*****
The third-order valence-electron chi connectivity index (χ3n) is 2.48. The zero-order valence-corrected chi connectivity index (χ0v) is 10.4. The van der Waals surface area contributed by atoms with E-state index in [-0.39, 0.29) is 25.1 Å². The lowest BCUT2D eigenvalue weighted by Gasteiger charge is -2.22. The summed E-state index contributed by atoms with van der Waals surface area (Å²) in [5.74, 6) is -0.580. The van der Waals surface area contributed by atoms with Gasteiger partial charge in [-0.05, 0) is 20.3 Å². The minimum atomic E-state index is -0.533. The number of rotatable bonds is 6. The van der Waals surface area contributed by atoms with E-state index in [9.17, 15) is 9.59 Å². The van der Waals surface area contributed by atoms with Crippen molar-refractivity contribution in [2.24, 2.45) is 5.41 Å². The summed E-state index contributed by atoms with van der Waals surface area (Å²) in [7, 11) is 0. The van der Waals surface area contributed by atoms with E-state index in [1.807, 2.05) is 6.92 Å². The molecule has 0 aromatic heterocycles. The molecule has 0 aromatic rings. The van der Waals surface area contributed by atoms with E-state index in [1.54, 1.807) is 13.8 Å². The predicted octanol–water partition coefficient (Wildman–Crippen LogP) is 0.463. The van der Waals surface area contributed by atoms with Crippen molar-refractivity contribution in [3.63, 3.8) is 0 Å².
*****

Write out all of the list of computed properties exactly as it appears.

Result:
The third-order valence-electron chi connectivity index (χ3n) is 2.48. The zero-order valence-corrected chi connectivity index (χ0v) is 10.4. The van der Waals surface area contributed by atoms with E-state index in [-0.39, 0.29) is 25.1 Å². The lowest BCUT2D eigenvalue weighted by Gasteiger charge is -2.22. The summed E-state index contributed by atoms with van der Waals surface area (Å²) in [5.74, 6) is -0.580. The van der Waals surface area contributed by atoms with Gasteiger partial charge in [-0.05, 0) is 20.3 Å². The minimum atomic E-state index is -0.533. The number of rotatable bonds is 6. The van der Waals surface area contributed by atoms with E-state index in [9.17, 15) is 9.59 Å². The van der Waals surface area contributed by atoms with Crippen molar-refractivity contribution in [2.24, 2.45) is 5.41 Å². The summed E-state index contributed by atoms with van der Waals surface area (Å²) in [7, 11) is 0. The van der Waals surface area contributed by atoms with E-state index in [1.807, 2.05) is 6.92 Å². The molecule has 0 aromatic heterocycles. The molecule has 0 aromatic rings. The van der Waals surface area contributed by atoms with E-state index in [1.54, 1.807) is 13.8 Å². The predicted octanol–water partition coefficient (Wildman–Crippen LogP) is 0.463. The van der Waals surface area contributed by atoms with Crippen molar-refractivity contribution in [3.63, 3.8) is 0 Å².